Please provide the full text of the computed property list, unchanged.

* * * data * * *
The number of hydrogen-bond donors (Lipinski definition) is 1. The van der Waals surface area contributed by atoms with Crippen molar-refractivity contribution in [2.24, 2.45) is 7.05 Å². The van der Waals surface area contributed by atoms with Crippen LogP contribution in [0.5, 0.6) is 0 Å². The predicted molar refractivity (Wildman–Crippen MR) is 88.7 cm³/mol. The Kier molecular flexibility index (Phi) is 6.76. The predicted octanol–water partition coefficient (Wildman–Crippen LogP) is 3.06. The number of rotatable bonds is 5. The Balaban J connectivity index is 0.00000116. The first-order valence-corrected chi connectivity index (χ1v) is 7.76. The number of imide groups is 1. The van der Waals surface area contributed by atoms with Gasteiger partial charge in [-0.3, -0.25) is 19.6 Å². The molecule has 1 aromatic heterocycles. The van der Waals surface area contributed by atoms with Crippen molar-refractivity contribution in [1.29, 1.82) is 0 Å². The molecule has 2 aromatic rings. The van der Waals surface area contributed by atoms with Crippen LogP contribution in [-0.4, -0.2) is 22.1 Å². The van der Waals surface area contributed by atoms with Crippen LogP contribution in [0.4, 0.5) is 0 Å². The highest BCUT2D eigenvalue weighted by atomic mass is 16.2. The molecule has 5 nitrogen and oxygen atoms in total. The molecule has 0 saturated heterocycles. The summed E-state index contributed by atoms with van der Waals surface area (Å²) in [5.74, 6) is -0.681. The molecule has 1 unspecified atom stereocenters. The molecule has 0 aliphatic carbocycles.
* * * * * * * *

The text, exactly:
The number of hydrogen-bond donors (Lipinski definition) is 1. The van der Waals surface area contributed by atoms with Crippen molar-refractivity contribution in [2.24, 2.45) is 7.05 Å². The van der Waals surface area contributed by atoms with Crippen LogP contribution in [0.5, 0.6) is 0 Å². The predicted molar refractivity (Wildman–Crippen MR) is 88.7 cm³/mol. The Kier molecular flexibility index (Phi) is 6.76. The predicted octanol–water partition coefficient (Wildman–Crippen LogP) is 3.06. The number of rotatable bonds is 5. The Balaban J connectivity index is 0.00000116. The first-order valence-corrected chi connectivity index (χ1v) is 7.76. The number of imide groups is 1. The van der Waals surface area contributed by atoms with Gasteiger partial charge in [-0.3, -0.25) is 19.6 Å². The molecule has 1 aromatic heterocycles. The van der Waals surface area contributed by atoms with Crippen molar-refractivity contribution in [1.29, 1.82) is 0 Å². The molecule has 2 aromatic rings. The van der Waals surface area contributed by atoms with Crippen LogP contribution in [-0.4, -0.2) is 22.1 Å². The van der Waals surface area contributed by atoms with Crippen LogP contribution in [0.4, 0.5) is 0 Å². The highest BCUT2D eigenvalue weighted by atomic mass is 16.2. The molecule has 5 nitrogen and oxygen atoms in total. The molecule has 0 saturated heterocycles. The summed E-state index contributed by atoms with van der Waals surface area (Å²) in [5.74, 6) is -0.681. The molecule has 1 unspecified atom stereocenters. The molecule has 0 aliphatic carbocycles.